While the patent is designed to help new migrant workers to work legally, it does not address the difficulties faced by those who are already working in Kazakhstan but lack legal status. An unspecified number of ‘undocumented’ migrants or persons without a regulated status –many from Uzbekistan – are living in the regions adjacent to the border without valid documents. They remain in Kazakhstan with the support of family networks, earn a living, and use illegal checkpoints to cross the border to visit relatives.
Nadira, from Andizhan, who was introduced to me by my local contact as the person ‘who makes the best naans (bread) in the locality,’ has been living in Shymkent for almost a decade now. She was one of those who benefited from the migrant regularisation programme or amnesty carried out by Kazakhstan in 2006. The hastily conducted measure, which resembled a ‘one day act’ rather than a programme, resulted in legalising about 164,000 migrants who had overstayed their term, a much smaller number than anticipated. Like many, Nadira had mistakenly assumed the amnesty to be an authorisation to work and remained in Kazakhstan. But it was not, and so she remains a quasi-legal limbo. The local Uzbek from whom she rents a room and her work place handles all practicalities for her. She has good relations with the local district officials who keep her safe. She has not been back to Uzbekistan, at least not officially, though she later admitted to using illegal checkpoints to visit her ailing mother. In the past decade all three of her brothers have left for Russia, and she was contemplating joining them there. Migrants such as Nadira manage their lack of documentation and ‘illegality’ through a reliance on networks and informal, quasi-legal methods while also keeping an eye for better work options elsewhere.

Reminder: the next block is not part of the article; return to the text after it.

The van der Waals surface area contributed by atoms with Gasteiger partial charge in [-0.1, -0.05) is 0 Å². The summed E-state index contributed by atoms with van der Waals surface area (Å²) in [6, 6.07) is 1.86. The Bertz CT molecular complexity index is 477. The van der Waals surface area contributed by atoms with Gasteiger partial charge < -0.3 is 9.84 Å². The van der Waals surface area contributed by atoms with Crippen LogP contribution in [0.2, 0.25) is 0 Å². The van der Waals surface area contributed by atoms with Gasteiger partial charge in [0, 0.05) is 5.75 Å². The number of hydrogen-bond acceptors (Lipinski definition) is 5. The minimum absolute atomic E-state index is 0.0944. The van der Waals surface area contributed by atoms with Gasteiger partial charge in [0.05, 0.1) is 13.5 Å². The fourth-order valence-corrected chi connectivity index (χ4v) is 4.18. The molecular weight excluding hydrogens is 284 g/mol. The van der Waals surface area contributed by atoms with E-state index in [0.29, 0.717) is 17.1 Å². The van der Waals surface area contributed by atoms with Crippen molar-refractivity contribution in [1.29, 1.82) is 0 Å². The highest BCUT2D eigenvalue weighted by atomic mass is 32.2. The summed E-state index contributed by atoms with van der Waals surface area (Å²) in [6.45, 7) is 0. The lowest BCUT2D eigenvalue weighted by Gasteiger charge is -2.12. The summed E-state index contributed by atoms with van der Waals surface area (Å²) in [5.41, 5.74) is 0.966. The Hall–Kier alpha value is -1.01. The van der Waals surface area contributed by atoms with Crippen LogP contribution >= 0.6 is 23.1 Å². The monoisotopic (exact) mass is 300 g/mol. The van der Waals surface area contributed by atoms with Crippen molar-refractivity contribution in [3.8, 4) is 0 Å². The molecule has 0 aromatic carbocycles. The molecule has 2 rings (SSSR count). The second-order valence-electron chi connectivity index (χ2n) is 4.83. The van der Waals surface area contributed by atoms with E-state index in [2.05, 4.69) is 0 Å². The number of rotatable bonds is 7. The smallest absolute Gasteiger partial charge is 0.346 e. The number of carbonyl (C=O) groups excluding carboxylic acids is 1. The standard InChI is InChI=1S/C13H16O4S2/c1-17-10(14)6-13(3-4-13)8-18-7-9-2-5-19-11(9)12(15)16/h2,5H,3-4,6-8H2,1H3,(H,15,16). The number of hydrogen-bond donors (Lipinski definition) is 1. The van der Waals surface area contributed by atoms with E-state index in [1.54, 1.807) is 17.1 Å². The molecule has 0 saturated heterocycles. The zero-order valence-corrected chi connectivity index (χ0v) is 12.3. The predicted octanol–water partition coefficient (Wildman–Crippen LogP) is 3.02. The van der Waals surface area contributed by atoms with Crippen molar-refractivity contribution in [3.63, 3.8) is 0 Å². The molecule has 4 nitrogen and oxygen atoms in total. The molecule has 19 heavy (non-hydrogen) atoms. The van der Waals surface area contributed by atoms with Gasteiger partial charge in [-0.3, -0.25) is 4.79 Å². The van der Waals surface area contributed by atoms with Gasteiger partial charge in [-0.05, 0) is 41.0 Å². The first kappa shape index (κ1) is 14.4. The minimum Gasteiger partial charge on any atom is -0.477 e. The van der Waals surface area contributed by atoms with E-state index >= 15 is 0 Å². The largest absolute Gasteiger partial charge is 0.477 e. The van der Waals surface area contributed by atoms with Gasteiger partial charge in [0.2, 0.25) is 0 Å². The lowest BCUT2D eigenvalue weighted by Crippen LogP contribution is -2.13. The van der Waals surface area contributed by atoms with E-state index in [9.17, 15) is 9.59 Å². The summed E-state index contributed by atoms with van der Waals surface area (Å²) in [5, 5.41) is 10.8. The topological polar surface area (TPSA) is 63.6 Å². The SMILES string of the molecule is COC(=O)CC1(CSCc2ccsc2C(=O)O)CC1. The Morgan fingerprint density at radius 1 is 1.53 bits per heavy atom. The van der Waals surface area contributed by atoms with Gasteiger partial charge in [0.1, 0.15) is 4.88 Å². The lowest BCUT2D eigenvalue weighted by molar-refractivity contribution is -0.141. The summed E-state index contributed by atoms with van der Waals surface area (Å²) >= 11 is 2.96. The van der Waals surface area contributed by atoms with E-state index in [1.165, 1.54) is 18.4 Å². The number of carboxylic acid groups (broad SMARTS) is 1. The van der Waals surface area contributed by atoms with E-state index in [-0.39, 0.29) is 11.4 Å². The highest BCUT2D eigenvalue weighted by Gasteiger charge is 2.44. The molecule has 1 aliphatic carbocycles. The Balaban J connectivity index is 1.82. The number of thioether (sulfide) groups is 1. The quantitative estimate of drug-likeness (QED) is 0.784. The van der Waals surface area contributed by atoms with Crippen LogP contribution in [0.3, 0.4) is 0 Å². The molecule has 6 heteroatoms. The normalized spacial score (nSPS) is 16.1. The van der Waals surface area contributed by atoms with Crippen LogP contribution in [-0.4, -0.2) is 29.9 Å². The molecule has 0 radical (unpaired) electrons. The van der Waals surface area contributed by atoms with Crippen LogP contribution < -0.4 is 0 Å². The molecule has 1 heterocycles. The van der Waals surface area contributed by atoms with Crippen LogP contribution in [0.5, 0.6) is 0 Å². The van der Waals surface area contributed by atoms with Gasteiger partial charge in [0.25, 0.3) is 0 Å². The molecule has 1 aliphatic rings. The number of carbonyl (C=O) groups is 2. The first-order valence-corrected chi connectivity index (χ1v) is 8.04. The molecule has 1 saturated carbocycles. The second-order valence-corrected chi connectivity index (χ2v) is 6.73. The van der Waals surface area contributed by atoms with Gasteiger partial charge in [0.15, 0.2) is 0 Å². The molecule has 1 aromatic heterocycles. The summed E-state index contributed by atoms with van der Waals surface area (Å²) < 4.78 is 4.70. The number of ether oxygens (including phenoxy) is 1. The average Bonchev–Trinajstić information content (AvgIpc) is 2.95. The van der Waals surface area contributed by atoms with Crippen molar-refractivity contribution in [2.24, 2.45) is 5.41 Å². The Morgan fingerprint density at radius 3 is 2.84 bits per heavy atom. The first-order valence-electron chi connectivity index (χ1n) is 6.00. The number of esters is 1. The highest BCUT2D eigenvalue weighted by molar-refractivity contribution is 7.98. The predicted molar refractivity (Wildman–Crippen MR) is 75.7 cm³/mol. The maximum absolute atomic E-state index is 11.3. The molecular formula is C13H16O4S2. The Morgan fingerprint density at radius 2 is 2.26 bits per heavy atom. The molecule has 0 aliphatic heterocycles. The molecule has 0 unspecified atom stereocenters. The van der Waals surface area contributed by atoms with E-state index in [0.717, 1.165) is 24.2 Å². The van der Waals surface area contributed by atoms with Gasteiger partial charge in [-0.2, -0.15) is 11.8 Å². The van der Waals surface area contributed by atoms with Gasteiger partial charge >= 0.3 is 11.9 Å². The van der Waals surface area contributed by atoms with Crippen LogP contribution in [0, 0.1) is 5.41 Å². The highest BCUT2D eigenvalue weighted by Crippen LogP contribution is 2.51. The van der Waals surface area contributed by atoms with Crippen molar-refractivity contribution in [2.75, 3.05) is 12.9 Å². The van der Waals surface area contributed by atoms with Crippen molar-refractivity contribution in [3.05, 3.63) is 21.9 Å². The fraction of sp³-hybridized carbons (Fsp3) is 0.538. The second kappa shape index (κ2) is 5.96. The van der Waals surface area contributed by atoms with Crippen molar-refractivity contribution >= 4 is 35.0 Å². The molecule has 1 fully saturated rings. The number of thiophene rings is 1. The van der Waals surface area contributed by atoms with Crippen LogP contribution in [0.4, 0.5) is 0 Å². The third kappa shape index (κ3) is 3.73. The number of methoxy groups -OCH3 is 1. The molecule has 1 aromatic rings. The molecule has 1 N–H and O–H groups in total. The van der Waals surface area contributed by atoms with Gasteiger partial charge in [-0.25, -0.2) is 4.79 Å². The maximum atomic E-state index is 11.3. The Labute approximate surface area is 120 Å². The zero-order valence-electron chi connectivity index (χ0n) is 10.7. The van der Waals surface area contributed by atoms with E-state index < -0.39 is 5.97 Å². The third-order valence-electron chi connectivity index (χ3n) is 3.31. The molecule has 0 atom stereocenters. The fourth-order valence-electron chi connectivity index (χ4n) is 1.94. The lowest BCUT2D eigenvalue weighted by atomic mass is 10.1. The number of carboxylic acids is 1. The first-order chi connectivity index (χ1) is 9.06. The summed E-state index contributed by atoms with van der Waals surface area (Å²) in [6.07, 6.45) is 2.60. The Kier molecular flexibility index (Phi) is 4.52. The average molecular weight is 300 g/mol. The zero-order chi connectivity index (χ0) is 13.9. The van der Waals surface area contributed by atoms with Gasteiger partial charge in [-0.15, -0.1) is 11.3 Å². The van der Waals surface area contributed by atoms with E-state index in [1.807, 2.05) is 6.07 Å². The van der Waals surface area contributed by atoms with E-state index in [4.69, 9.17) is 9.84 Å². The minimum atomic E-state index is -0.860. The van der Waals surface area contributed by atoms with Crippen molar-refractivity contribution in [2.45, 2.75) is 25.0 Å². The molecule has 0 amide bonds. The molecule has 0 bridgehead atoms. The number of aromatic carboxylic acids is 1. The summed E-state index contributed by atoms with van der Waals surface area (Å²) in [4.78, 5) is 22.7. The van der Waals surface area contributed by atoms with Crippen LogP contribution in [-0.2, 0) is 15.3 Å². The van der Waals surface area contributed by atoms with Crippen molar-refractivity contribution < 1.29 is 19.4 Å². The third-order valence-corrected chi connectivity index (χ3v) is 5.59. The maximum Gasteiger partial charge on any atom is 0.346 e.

A patent for informal employment
While the patent system has allowed migrants in Russia to free themselves from depending on an employer, and acquire a legal status, numerous other laws and regulations work to keep them in a state of quasi-legality, maintaining their vulnerability and deportability.
Instead of reducing the informal economy of labour migration… patent has only revitalised it.
The experience of Russia also shows that instead of reducing the informal economy of labour migration, which hinges on keeping migration semi-legal, the patent system has only revitalised it. By offering legal status and economic security to migrants who are employed in the domestic sector, the patent has opened up more avenues for migrants to work illegally for juridical entities. More and more migrant workers in Russia are buying a patent in order to be able to remain in the country for up to a year. In other words, after legalizing themselves through a patent, many go on to work for a juridical entity obviously without a legal contract. Some work part time on a patent, and the remaining time in unauthorised employment. There is a distinct likelihood of this pattern being replicated in Kazakhstan.
But only time will tell if the patent system has delivered the desired aims. At best, it is a partial measure, limited in scope and adopted too late to be able to limit the deeply entrenched shadow economy of labour migration.